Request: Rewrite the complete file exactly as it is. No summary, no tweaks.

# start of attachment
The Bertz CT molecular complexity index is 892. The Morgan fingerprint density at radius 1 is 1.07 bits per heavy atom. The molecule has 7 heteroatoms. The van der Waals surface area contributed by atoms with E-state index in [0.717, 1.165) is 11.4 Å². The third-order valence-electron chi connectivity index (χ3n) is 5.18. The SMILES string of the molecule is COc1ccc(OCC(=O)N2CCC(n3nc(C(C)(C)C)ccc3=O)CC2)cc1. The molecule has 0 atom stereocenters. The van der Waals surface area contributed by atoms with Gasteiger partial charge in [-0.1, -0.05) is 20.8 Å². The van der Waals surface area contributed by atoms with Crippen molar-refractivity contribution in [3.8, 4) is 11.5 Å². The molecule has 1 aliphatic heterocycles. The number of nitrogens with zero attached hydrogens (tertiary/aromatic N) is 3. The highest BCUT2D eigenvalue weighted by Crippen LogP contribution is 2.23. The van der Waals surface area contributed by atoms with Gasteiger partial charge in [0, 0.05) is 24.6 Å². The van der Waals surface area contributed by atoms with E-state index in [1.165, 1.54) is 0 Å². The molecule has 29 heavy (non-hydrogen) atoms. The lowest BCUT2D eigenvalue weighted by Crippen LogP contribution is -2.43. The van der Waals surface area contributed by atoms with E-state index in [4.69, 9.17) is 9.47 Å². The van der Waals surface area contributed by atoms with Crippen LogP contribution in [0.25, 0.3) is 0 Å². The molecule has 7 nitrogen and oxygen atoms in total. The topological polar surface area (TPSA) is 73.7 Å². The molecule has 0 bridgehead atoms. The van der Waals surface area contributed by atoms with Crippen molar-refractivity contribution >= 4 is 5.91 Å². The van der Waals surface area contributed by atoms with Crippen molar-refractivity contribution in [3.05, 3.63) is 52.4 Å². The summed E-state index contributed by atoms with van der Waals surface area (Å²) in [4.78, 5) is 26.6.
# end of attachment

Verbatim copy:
The Bertz CT molecular complexity index is 892. The Morgan fingerprint density at radius 1 is 1.07 bits per heavy atom. The molecule has 7 heteroatoms. The van der Waals surface area contributed by atoms with E-state index in [0.717, 1.165) is 11.4 Å². The third-order valence-electron chi connectivity index (χ3n) is 5.18. The SMILES string of the molecule is COc1ccc(OCC(=O)N2CCC(n3nc(C(C)(C)C)ccc3=O)CC2)cc1. The molecule has 0 atom stereocenters. The van der Waals surface area contributed by atoms with Gasteiger partial charge in [-0.1, -0.05) is 20.8 Å². The van der Waals surface area contributed by atoms with Crippen molar-refractivity contribution in [3.8, 4) is 11.5 Å². The molecule has 1 aliphatic heterocycles. The number of nitrogens with zero attached hydrogens (tertiary/aromatic N) is 3. The highest BCUT2D eigenvalue weighted by Crippen LogP contribution is 2.23. The van der Waals surface area contributed by atoms with Gasteiger partial charge in [0, 0.05) is 24.6 Å². The van der Waals surface area contributed by atoms with E-state index in [1.165, 1.54) is 0 Å². The molecule has 29 heavy (non-hydrogen) atoms. The lowest BCUT2D eigenvalue weighted by Crippen LogP contribution is -2.43. The van der Waals surface area contributed by atoms with E-state index in [4.69, 9.17) is 9.47 Å². The van der Waals surface area contributed by atoms with Crippen LogP contribution in [0.25, 0.3) is 0 Å². The molecule has 7 nitrogen and oxygen atoms in total. The topological polar surface area (TPSA) is 73.7 Å². The molecule has 0 bridgehead atoms. The van der Waals surface area contributed by atoms with Crippen molar-refractivity contribution >= 4 is 5.91 Å². The van der Waals surface area contributed by atoms with Crippen molar-refractivity contribution in [3.05, 3.63) is 52.4 Å². The summed E-state index contributed by atoms with van der Waals surface area (Å²) in [4.78, 5) is 26.6.